Salmonella can affect both humans and animals. Pets with salmonella infections may become lethargic and have diarrhea or bloody diarrhea, fever or vomiting. Some pets may experience only a decreased appetite, fever or abdominal pain.
Posted by John Woestendiek February 15th, 2010 under Muttsblog.
Tags: animals, best used date, cat food, cats, chicken, chubs, code, dog food, dogs, fda, food and drug administration, frozen, health, medallions, nature's variety, news, patties, pets, products, raw, raw diet, recall, upc
Another book has come out that makes the case for eating our dogs.
On the heels of “Time to Eat the Dog,” by New Zealand professors Brenda and Robert Vale, who admit their title is mostly a shock tactic and who don’t actually propose consuming our pets, comes Jonathan Safran Foer with “Eating Animals,” who says eating our dogs would be no more barbaric than our consumption of pigs, cattle, chickens, etc.
For Foer, interviewed on NPR’s All Things Considered yesterday, the idea of consuming dogs makes even more sense, on some levels, than eating animals raised to be food.
“For the ecologically-minded,” he writes, “it’s time to admit that dog is realistic food for realistic environmentalists.” That last part sounds almost like an advertising slogan, doesn’t it?
Foer’s book was also excerpted in the Wall Street Journal last week, so it’s probably OK if we cut off and chew on a little piece of it here:
Posted by John Woestendiek November 2nd, 2009 under Muttsblog.
Tags: books, books on dogs, brenda vale, cattle, chicken, consumption, dog, dogs, eating animals, eating dogs, environmental. ecology, factory, farming, foer, humans, jonathan safran foer, livestock, meat, pigs, robert vale, time to eat the dog, vegetarian, vegetarianism
It’s not too often we cover cats at ohmidog!, but National Hairball Awareness Day (it’s today, if you didn’t know) isn’t strictly about cats.
Dogs get hairballs too — as do humans, and cud-chewing animals, such as cows, oxen, sheep, goats, llamas, deer, and antelope.
As pets go, though, cats are more prone, and with almost 90 million U.S. cat owners we feel it’s our duty to pass on these hairball-alleviating tips — not just to avoid having to clean them up, but because they can pose dangers to the animal by blocking food from passing through the intestines.
The folks who make the FURminator offer the following tips, chief among them of course, buying their products:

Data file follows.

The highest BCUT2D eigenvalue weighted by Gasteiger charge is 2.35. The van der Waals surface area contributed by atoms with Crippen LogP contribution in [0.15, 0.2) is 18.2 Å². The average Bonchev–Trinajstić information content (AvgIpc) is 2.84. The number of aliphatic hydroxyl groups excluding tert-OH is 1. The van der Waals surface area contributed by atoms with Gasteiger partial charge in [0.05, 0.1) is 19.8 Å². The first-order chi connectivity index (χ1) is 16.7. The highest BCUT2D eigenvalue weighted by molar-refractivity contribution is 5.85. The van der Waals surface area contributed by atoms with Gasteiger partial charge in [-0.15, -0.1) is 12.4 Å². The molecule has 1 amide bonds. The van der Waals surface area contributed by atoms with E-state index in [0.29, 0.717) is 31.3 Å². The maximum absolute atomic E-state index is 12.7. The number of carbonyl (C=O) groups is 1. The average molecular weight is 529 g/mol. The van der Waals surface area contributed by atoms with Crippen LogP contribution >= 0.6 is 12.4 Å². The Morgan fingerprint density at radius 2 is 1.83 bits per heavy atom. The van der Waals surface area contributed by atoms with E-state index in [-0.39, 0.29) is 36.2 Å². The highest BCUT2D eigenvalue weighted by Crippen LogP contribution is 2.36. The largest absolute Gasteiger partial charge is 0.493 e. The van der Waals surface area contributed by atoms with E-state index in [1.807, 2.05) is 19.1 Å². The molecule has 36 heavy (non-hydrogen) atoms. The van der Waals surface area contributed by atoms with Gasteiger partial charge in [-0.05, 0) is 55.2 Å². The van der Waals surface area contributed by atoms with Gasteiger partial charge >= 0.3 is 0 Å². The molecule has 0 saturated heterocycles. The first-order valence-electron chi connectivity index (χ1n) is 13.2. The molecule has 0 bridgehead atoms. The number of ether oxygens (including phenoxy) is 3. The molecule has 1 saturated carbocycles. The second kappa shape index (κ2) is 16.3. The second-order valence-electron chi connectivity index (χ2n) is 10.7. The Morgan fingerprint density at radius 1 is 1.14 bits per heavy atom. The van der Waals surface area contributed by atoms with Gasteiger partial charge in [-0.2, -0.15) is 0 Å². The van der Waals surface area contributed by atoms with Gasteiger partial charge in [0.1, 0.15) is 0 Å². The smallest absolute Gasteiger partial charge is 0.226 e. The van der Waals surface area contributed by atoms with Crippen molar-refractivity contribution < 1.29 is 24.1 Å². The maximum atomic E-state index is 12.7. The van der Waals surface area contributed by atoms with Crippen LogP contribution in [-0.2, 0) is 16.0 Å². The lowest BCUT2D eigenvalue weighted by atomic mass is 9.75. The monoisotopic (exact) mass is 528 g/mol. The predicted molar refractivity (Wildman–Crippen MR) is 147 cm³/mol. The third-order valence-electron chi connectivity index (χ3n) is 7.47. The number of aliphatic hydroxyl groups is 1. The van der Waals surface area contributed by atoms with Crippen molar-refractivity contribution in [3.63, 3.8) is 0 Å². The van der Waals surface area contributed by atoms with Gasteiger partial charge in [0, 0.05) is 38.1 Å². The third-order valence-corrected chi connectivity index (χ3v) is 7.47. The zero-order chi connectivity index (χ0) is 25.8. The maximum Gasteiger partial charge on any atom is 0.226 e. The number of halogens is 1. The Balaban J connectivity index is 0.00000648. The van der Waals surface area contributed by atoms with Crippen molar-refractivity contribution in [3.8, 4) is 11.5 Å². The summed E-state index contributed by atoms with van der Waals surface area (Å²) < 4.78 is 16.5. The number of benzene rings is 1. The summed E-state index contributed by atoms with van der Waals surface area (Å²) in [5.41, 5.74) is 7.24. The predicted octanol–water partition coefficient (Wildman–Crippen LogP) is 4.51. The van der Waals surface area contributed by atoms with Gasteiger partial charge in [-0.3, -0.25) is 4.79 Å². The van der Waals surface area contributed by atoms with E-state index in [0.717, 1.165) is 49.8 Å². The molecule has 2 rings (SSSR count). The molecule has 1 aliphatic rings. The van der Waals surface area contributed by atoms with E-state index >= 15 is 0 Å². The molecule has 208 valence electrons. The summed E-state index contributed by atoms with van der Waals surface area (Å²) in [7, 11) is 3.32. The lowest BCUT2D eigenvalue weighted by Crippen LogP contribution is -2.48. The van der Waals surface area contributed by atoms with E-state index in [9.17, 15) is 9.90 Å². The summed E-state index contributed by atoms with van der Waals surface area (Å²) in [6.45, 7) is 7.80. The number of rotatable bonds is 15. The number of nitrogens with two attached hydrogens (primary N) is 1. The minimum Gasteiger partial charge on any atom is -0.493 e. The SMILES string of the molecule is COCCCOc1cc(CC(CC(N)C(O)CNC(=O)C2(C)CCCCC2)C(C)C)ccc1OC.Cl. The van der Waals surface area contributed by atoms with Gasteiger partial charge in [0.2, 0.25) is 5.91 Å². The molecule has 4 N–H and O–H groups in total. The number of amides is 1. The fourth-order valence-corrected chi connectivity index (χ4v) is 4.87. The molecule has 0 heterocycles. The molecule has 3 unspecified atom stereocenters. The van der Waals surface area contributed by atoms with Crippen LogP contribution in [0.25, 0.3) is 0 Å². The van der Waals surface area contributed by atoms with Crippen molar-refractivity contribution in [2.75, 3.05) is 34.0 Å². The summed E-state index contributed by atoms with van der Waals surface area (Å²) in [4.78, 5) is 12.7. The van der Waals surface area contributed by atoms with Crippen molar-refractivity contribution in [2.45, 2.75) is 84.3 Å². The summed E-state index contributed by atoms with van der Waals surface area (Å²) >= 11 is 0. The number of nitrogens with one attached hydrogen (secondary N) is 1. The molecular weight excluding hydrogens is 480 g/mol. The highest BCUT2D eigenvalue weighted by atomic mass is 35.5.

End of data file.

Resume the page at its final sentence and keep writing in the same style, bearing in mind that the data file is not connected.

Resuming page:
- The more you groom your cat, the less, he or she will groom his or herself, making hairballs less likely. In addition to deshedding tools, there are shampoos that claim to reduce shedding.
- A little butter or pumpkin added to food can decrease the likelihood of hairballs, the butter helping grease the way, the pumpkin’s fiber helping to get things moving.
- Keep your cat well hydrated, placing water bowls throughought the house.
- Laxative supplements from your vet can help with chronic hairball problems.
If you want to learn even more about hairballs (and we would hope you don’t), the National Museum of Health and Medicine has a webpage devoted to them, and, should you want to make the trip to Washington (and we really, really hope you don’t) there’s a human hairball on permanent display in the museum.
The National Museum of Health and Medicine has 24 veterinary and 3 human hairballs or “trichobezoars” in its anatomical collection. To commemorate National Hairball Awareness Day on April 27, 2006, the museum featured a temporary display of 10 of these hairballs to explore the myths and realities behind these medical curiosities. Included were hairballs from a steer, two oxen, three cows, a calf, horse, and a chicken.
As for our picture above, rather than be so tasteless as to confront you with the real thing, we’ve chosen a crocheted hairball from the collection of Fluffy Flowers. If you’d like to learn how to make your own (and, once again, we’re hoping you don’t), you can find a tutorial here.
Posted by John Woestendiek April 24th, 2009 under Muttsblog.
Tags: advice, animals, cats, chicken, cows, digestion, dogs, fur, furminator, hair, hairballs, health, horse, humans, ill, national hairball awareness day, pets, precautions, shedding, sickness, steer